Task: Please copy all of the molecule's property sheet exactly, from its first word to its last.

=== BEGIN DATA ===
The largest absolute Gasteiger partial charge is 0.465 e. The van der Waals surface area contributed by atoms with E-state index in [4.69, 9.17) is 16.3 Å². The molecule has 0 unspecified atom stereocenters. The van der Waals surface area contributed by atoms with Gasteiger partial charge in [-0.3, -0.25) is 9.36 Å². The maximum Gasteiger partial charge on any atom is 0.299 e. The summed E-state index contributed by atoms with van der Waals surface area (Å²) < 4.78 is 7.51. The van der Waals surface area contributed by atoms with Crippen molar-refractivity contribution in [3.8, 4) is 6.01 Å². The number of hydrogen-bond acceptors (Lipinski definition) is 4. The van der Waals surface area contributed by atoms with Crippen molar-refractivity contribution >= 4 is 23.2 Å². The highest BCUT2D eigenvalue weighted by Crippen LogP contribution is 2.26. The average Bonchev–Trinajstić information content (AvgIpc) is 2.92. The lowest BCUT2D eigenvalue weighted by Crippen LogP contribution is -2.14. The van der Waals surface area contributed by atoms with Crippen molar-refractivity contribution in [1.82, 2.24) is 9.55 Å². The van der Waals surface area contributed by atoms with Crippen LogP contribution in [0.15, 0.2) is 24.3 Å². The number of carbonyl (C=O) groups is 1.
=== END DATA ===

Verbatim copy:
The largest absolute Gasteiger partial charge is 0.465 e. The van der Waals surface area contributed by atoms with E-state index in [4.69, 9.17) is 16.3 Å². The molecule has 0 unspecified atom stereocenters. The van der Waals surface area contributed by atoms with Gasteiger partial charge in [-0.3, -0.25) is 9.36 Å². The maximum Gasteiger partial charge on any atom is 0.299 e. The summed E-state index contributed by atoms with van der Waals surface area (Å²) < 4.78 is 7.51. The van der Waals surface area contributed by atoms with Crippen molar-refractivity contribution in [3.8, 4) is 6.01 Å². The number of hydrogen-bond acceptors (Lipinski definition) is 4. The van der Waals surface area contributed by atoms with Crippen molar-refractivity contribution >= 4 is 23.2 Å². The highest BCUT2D eigenvalue weighted by Crippen LogP contribution is 2.26. The average Bonchev–Trinajstić information content (AvgIpc) is 2.92. The lowest BCUT2D eigenvalue weighted by Crippen LogP contribution is -2.14. The van der Waals surface area contributed by atoms with Crippen molar-refractivity contribution in [1.82, 2.24) is 9.55 Å². The van der Waals surface area contributed by atoms with Crippen LogP contribution in [0.15, 0.2) is 24.3 Å². The number of carbonyl (C=O) groups is 1.